The frequency of use of cosmetics and personal care products, urinary concentrations of benzophenones and parabens, and potential risk for endometriosis were associated in work published in Environmental Research.
Evaluations were made in 124 women (35 cases; 89 controls). Endometriosis was confirmed (cases) or ruled out (controls) by laparoscopy. Urinary concentrations of benzophenone-1 and 3; 4-hydroxibenzophenone; and methyl-, ethyl-, propyl- and butylparaben were quantified, in addition to biomarkers of oxidative stress. Information also was gathered on the subjects' frequency of use of cosmetics and personal care products. Associations were explored in logistic and linear multivariable regression analyses.
See related: CIR Conclusion, Parabens are Safe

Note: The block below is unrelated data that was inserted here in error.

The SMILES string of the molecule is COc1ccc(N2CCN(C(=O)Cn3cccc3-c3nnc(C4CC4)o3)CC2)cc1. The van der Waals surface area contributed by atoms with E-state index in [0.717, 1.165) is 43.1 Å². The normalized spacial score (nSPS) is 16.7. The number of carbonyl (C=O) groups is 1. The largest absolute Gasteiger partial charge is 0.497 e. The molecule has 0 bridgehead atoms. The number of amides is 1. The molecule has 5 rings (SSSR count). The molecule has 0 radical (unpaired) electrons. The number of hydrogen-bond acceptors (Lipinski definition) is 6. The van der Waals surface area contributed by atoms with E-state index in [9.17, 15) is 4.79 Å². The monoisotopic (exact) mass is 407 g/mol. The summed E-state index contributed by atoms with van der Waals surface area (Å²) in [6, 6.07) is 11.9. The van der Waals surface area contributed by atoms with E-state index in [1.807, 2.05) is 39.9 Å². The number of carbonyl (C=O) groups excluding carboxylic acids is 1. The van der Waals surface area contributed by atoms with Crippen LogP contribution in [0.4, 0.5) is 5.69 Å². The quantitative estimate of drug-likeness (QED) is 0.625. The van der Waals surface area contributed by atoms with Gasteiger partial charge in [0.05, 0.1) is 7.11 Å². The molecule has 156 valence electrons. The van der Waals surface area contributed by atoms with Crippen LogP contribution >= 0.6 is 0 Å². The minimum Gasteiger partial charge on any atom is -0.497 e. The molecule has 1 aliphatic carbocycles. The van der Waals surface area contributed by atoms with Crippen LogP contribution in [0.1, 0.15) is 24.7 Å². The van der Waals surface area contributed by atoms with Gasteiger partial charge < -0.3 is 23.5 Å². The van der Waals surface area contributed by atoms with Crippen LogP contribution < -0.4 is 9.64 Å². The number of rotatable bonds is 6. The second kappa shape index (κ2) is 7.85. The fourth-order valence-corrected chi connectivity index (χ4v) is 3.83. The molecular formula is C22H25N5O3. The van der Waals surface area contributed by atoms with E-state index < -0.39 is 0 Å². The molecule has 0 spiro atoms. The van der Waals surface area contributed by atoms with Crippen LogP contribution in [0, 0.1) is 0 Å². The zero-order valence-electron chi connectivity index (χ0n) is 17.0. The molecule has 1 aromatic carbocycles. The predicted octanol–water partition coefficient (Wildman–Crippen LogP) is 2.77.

Results suggested the frequency of use of certain personal care products was significantly associated with urinary concentrations of benzophenones and parabens. After adjustment for potential confounders, the risk for endometriosis also appeared to increase in women with repect to methylparaben; benzophenone-1; benzophenone-3; and both benzophenones combined. Oxidative stress results did not affect the associations observed.
It is important to note the authors suggest further studies are warranted to corroborate these findings. This is especially true considering bad press ingredients have received in the past based on flawed study designs or misleading conclusions.
Furthermore, the independent Cosmetic Ingredient Review (CIR) board has previously established the safety of both parabens and benzophenones-1 and -3 under topical application, at appropriate cosmetic concentrations and during conditions of intended product use.